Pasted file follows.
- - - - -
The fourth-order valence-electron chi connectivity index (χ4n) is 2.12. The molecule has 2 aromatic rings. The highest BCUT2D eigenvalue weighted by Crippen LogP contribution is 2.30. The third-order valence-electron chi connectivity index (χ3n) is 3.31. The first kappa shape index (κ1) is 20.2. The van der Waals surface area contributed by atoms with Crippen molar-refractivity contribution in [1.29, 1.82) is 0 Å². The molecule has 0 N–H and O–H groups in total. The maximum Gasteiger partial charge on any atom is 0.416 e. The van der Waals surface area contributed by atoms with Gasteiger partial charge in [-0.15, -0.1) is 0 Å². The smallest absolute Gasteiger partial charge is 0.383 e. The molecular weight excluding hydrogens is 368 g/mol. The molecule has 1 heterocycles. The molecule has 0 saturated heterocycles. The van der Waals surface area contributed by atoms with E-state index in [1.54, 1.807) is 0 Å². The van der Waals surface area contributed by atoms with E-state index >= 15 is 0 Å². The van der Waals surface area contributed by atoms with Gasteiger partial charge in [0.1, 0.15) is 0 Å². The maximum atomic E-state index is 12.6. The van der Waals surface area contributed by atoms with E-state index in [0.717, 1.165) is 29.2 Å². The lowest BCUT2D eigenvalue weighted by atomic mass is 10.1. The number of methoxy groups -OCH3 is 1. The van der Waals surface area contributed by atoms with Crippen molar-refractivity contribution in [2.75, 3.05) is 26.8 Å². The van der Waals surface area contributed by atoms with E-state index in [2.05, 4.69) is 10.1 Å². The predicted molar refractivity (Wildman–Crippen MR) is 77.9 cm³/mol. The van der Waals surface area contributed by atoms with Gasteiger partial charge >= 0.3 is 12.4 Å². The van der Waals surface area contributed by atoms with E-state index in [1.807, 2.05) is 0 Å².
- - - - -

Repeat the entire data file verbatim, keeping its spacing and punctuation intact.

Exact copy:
The fourth-order valence-electron chi connectivity index (χ4n) is 2.12. The molecule has 2 aromatic rings. The highest BCUT2D eigenvalue weighted by Crippen LogP contribution is 2.30. The third-order valence-electron chi connectivity index (χ3n) is 3.31. The first kappa shape index (κ1) is 20.2. The van der Waals surface area contributed by atoms with Crippen molar-refractivity contribution in [1.29, 1.82) is 0 Å². The molecule has 0 N–H and O–H groups in total. The maximum Gasteiger partial charge on any atom is 0.416 e. The van der Waals surface area contributed by atoms with Gasteiger partial charge in [-0.15, -0.1) is 0 Å². The smallest absolute Gasteiger partial charge is 0.383 e. The molecular weight excluding hydrogens is 368 g/mol. The molecule has 1 heterocycles. The molecule has 0 saturated heterocycles. The van der Waals surface area contributed by atoms with E-state index in [1.54, 1.807) is 0 Å². The van der Waals surface area contributed by atoms with E-state index >= 15 is 0 Å². The van der Waals surface area contributed by atoms with Gasteiger partial charge in [0.1, 0.15) is 0 Å². The maximum atomic E-state index is 12.6. The van der Waals surface area contributed by atoms with E-state index in [0.717, 1.165) is 29.2 Å². The lowest BCUT2D eigenvalue weighted by atomic mass is 10.1. The number of methoxy groups -OCH3 is 1. The van der Waals surface area contributed by atoms with Crippen molar-refractivity contribution in [2.75, 3.05) is 26.8 Å². The van der Waals surface area contributed by atoms with E-state index in [2.05, 4.69) is 10.1 Å². The predicted molar refractivity (Wildman–Crippen MR) is 77.9 cm³/mol. The van der Waals surface area contributed by atoms with Gasteiger partial charge >= 0.3 is 12.4 Å². The van der Waals surface area contributed by atoms with E-state index in [1.807, 2.05) is 0 Å².